Giving visual definition to a psychological issue, the current exhibition at the Sanat Gallery, Karachi, titled Narcissus Reborn is curated by Asim Akhtar, and features artists such as Aakif Suri Ahsan Jamal, Alina Akbar, Babar Gull, Faizan Naveed, Hadia Moiz, Madiha Sikander, Mudassar Manzoor, Nida Bangash, Sana Kazi, Sobia Ahmed, and Wardha Shabbir. According to the curatorial brief, the exhibition examines “Narcissus, and narcissism as structural and theoretical, as well as narrative or illustrative impulses.”
A potent subject for artists for more than 2,000 years, Narcissus is the origin of the term narcissism, a fixation with oneself and one’s physical appearance. According to Roman poet Ovid, when Narcissus, a hero of Greek mythology spurned the love of a nymph called Echo, she appealed to the goddess Nemesis for revenge. Nemesis cast an evil spell on him. Narcissus saw his own image in a pool of water and fell in love with it. Spellbound, he wasted away, mesmerised by his own beauty reflected on the water surface. He left his name both to the narcissus (daffodil) that sprang up on the banks where he died, and to psychology.
The conceptual elements of Ovid’s Narcissus exploring literal and metaphorical self-reflection, mirroring and doubling, endure as compelling subjects today and artists in Narcissus Reborn build on these cues. However, some of the artists’ unique skill sets and innovative techniques (related to their essential grounding in conventional miniature art) take precedence over their articulation of narcissism.
An exhibition that examines the conceptual elements of Narcissus and narcissism and explores the literal and metaphorical self-reflection
Sana Kazi’s portrayal of Narcissus, in ‘Beyond logic and proportion’, centres on competent studies of agonised Greek figures, but it is her unusual, hand-pressed photo-transfer technique, graphite drawings, and gouache splashes on ash covered wasli that first impact the eye.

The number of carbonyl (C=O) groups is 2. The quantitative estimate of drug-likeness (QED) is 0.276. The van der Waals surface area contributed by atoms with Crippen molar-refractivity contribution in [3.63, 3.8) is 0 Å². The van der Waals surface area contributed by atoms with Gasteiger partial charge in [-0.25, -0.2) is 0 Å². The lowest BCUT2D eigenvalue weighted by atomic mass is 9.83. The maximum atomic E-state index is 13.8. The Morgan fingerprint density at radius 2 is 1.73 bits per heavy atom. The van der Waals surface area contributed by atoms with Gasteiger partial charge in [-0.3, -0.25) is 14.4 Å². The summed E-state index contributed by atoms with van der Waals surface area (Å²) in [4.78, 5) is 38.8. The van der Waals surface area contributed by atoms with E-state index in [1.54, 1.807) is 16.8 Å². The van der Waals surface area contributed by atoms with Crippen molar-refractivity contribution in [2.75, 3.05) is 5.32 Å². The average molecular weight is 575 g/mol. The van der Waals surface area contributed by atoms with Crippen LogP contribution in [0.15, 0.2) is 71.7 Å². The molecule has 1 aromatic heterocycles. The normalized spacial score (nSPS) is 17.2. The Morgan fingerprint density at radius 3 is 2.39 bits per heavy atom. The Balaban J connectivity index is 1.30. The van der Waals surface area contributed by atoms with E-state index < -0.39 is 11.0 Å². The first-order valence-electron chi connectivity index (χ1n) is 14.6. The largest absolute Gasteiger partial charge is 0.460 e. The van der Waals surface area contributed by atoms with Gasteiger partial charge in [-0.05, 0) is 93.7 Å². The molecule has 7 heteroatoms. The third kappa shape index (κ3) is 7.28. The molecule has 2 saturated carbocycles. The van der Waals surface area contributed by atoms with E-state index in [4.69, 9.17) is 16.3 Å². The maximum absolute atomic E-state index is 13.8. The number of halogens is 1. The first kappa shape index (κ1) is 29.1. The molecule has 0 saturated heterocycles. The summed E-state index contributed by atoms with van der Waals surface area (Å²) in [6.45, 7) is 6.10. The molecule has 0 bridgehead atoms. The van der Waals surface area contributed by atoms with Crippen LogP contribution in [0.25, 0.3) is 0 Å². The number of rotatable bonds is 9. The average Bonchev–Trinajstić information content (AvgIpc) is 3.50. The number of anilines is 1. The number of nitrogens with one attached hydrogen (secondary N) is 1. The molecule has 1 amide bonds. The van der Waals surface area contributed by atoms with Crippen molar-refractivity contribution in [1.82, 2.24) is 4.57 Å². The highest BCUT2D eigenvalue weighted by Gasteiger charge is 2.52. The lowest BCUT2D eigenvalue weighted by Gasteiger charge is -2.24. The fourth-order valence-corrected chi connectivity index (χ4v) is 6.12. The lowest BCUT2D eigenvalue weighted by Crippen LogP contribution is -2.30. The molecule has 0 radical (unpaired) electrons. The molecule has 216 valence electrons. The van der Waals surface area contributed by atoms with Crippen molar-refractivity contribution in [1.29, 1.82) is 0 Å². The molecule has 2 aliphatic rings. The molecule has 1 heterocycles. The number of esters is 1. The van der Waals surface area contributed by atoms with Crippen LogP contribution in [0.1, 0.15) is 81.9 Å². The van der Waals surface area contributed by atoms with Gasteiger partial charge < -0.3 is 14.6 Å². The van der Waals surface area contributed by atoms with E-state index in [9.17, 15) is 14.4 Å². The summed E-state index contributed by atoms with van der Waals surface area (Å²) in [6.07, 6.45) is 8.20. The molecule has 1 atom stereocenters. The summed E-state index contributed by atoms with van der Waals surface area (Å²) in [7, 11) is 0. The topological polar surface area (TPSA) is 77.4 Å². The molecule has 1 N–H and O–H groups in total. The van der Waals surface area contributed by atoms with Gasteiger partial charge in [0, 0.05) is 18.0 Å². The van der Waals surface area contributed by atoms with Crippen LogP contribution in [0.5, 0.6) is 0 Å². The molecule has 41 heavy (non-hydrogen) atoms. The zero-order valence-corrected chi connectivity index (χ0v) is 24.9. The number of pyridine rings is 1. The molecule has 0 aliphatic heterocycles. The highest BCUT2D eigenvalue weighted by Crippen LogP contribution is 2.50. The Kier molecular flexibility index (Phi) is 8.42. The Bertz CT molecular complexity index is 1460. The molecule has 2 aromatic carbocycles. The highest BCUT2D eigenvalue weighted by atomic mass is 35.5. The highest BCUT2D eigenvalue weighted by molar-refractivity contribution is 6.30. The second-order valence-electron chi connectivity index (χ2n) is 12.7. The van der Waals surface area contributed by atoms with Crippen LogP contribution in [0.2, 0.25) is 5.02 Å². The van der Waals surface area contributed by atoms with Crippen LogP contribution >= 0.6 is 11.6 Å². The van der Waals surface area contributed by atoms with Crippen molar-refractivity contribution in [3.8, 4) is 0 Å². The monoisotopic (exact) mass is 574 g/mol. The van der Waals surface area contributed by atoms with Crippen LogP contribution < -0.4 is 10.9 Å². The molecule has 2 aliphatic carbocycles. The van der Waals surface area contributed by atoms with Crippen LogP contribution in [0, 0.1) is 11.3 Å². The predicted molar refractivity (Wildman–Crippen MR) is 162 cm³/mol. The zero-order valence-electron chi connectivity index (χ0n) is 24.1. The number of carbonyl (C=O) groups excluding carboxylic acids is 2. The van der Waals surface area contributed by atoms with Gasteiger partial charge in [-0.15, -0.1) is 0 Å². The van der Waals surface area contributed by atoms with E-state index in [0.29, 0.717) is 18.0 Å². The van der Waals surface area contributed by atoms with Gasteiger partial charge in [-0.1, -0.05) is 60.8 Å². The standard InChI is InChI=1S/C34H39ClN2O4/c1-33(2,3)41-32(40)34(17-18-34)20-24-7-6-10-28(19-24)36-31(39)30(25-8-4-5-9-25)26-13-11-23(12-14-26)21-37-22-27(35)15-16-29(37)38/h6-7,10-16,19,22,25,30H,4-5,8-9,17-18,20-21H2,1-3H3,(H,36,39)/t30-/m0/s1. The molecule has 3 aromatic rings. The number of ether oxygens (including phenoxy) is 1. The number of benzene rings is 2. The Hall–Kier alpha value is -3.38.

Similarly, it is the delicacy, purity, and organic beauty of Nida Bangash’s ‘Tree of life’, letterpress printing, and use of natural pigments on paper that fascinates the viewer.
Twins, by their very existence challenge our notions of individual identity and uniqueness, as well as representation of a true soulmate or an alter ego. Several artists in this show play on images of duality, symbolising sameness and difference, or harmony and conflict.
Technique and concept are at par in Alina Akbar’s ‘This versus that’, where oddly patterned pen and gouache figures of impish, leprechaun-like twins confront each other. Similarly Cupid’s arrows aimed at the twins, in Sobia Ahmed’s contemporary miniatures, ‘Reflection 1 and 2’, are self-explanatory.
Madiha Sikander’s monochrome watercolour images (mimicking black and white photographs) of two boys, Dulha and Babu, highlight her stance on identity problems and her considerable painting skills to achieve photo finish effects. It is like talking about the obsessive nature of the artistic process, similarly exploring their inability to tear themselves away from their own image (i.e. their own development as artists).
Using narcissistic paranoia symbolically, Faizan Naveed’s archival print, ‘Anomalous relationships’, in which the artist challenges the obsessive nature of the miniature process, and its orthodox mannerism by playing with camera shots and digital improvisations. By printing a mechanical steel sculpted Mughal prince against a super modern female counterpart, he stages a confrontation between tradition and modernity at the human and social levels.
Faintly reminiscent of Dali’s ‘Metamorphosis of Narcissus’, Aakif Suri’s partial portraiture speaks of an identity crisis and eventual self-annihilation.
Wardha Shabbir’s ‘You love me ... love me not’, petal and stripped (of petals) flower image is simple, direct and visually appealing.
Mudassar Manzoor’s painting of an open wound is paired with another where the injury sprouts narcissus blooms. Hadia Moiz takes a jab at personality flux by painting a dancing figure with an ambiguous identity. Ahsan Jamal’s ‘National delusion’ features a raring white horse signifying unbridled self-regard and extreme narcissism.
The current selfie-obsessed culture, psychoanalysis hysteria and social media excesses have given a new and dangerous dimension to the age old Narcissus myth. Social scientists now claim that it is on the verge of becoming a modern ‘epidemic’. Technically well-executed, Narcissus Reborn offers engaging but conventional depictions of the narcissistic syndrome. The curator’s selection of artists, regarding working skills is sound; the artists have just not pushed the envelope to tap into recent developments. Today, there are nearly 1.09 billion active Facebook users worldwide. The internet addiction is a new area of study in mental health and recent cross-sectional research shows that addiction to Facebook is strongly linked to narcissistic behaviour and low self-esteem.
Published in Dawn, Sunday Magazine, May 8th, 2016